Abstract: There is a growing interest in low power highly efficient wearable devices for automatic dietary monitoring (ADM). The success of deep neural networks in audio event classification problems makes them ideal for this task. Deep neural networks are, however, not only computationally intensive and energy inefficient but also require a large amount of memory. To address these challenges, we propose a shallow gated recurrent unit (GRU) architecture suitable for resource-constrained applications. This paper describes the implementation of the Tiny Eats GRU, a shallow GRU neural network, on a low power microcontroller, Arm Cortex M0+, to classify eating episodes. Tiny Eats GRU is a hybrid of the traditional GRU and eGRU which makes it small and fast enough to fit on the Arm Cortex M0+ with comparable accuracy to the traditional GRU. The Tiny Eats GRU utilizes only 4% of the Arm Cortex M0+ memory and identifies eating or non-eating episodes with 6 ms latency and accuracy of 95.15%.
The Auracle team published a new paper at CHI’20, about interactive fabrics. Such interaction modes may be useful in future head-worn devices, including Auracle.
Te-Yen Wu, Shutong Qi, Junchi Chen, MuJie Shang, Jun Gong, Teddy Seyed, and Xing-Dong Yang. Fabriccio: Touchless Gestural Input on Interactive Fabrics. In Proceedings of the Conference on Human Factors in Computing Systems (CHI), April 2020. Association for Computing Machinery. DOI: 10.1145/3313831.3376681
Abstract: We present Tessutivo, a contact-based inductive sensing technique for contextual interactions on interactive fabrics. Our technique recognizes conductive objects (mainly metallic) that are commonly found in households and workplaces, such as keys, coins, and electronic devices. We built a prototype containing six by six spiral-shaped coils made of conductive thread, sewn onto a four-layer fabric structure. We carefully designed the coil shape parameters to maximize the sensitivity based on a new inductance approximation formula. Through a ten-participant study, we evaluated the performance of our proposed sensing technique across 27 common objects. We yielded 93.9% real-time accuracy for object recognition. We conclude by presenting several applications to demonstrate the unique interactions enabled by our technique.
The Auracle team presented an innovative sensing technology for interacting with wearable devices, during the UIST 2018 in Berlin, Germany.
Abstract: We present Indutivo, a contact-based inductive sensing technique for contextual interactions. Our technique recognizes conductive objects (metallic primarily) that are commonly found in households and daily environments, as well as their individual movements when placed against the sensor. These movements include sliding, hinging, and rotation. We describe our sensing principle and how we designed the size, shape, and layout of our sensor coils to optimize sensitivity, sensing range, recognition and tracking accuracy. Through several studies, we also demonstrated the performance of our proposed sensing technique in environments with varying levels of noise and interference conditions. We conclude by presenting demo applications on a smartwatch, as well as insights and lessons we learned from our experience.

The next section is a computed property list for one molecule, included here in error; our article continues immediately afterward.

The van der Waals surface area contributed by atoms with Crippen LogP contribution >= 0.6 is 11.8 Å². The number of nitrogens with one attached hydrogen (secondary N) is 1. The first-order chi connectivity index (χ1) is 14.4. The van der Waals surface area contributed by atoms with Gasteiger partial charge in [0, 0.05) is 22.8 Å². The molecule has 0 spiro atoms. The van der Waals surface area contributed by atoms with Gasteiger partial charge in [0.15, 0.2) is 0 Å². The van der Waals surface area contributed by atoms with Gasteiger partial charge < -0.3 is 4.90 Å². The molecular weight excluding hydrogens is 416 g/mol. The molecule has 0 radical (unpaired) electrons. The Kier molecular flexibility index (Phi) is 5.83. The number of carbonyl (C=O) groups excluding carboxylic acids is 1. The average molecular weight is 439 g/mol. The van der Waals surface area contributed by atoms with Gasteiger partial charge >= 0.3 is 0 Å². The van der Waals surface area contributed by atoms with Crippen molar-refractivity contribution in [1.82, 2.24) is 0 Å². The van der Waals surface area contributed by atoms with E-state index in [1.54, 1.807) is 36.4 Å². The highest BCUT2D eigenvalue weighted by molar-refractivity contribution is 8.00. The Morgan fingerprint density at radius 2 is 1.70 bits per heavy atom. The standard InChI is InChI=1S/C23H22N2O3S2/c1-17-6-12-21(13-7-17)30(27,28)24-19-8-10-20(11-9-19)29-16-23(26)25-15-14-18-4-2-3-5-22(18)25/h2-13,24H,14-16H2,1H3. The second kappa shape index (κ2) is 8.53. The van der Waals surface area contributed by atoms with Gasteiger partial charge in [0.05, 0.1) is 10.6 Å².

Read the full paper in ACM digital library:
Jun Gong, Xin Yang, Teddy Seyed, Josh Urban Davis, and Xing-Dong Yang. 2018. Indutivo: Contact-Based, Object-Driven Interactions with Inductive Sensing. In Proceedings of the 31st Annual ACM Symposium on User Interface Software and Technology (UIST ’18). ACM, pp.321-333. DOI: https://doi.org/10.1145/3242587.3242662
Paper to appear in Proceedings of the ACM on Interactive, Mobile, Wearable and Ubiquitous Technologies (IMWUT) (Ubicomp’18).
Abstract: In this paper, we propose Auracle, a wearable earpiece that can automatically recognize eating behavior. More specifically, in free-living conditions, we can recognize when and for how long a person is eating. Using an off-the-shelf contact microphone placed behind the ear, Auracle captures the sound of a person chewing as it passes through the bone and tissue of the head. This audio data is then processed by a custom analog/digital circuit board. To ensure reliable (yet comfortable) contact between microphone and skin, all hardware components are incorporated into a 3D-printed behind-the-head framework. We collected field data with 14 participants for 32 hours in free-living conditions and additional eating data with 10 participants for 2 hours in a laboratory setting. We achieved accuracy exceeding 92.8% and F1 score exceeding 77.5% for eating detection. Moreover, Auracle successfully detected 20-24 eating episodes (depending on the metrics) out of 26 in free-living conditions. We demonstrate that our custom device could sense, process, and classify audio data in real time. Additionally, we estimate Auracle can last 28.1 hours with a 110 mAh battery while communicating its observations of eating behavior to a smartphone over Bluetooth.
Shengjie Bi, Tao Wang, Nicole Tobias, Josephine Nordrum, Shang Wang, George Halvorsen, Sougata Sen, Ronald Peterson, Kofi Odame, Kelly Caine, Ryan Halter, Jacob Sorber, and David Kotz. Auracle: Detecting Eating Episodes with an Ear-Mounted Sensor. Proceedings of the ACM on Interactive, Mobile, Wearable and Ubiquitous Technologies (IMWUT) (Ubicomp), 2(3), September 2018. DOI 10.1145/3264902.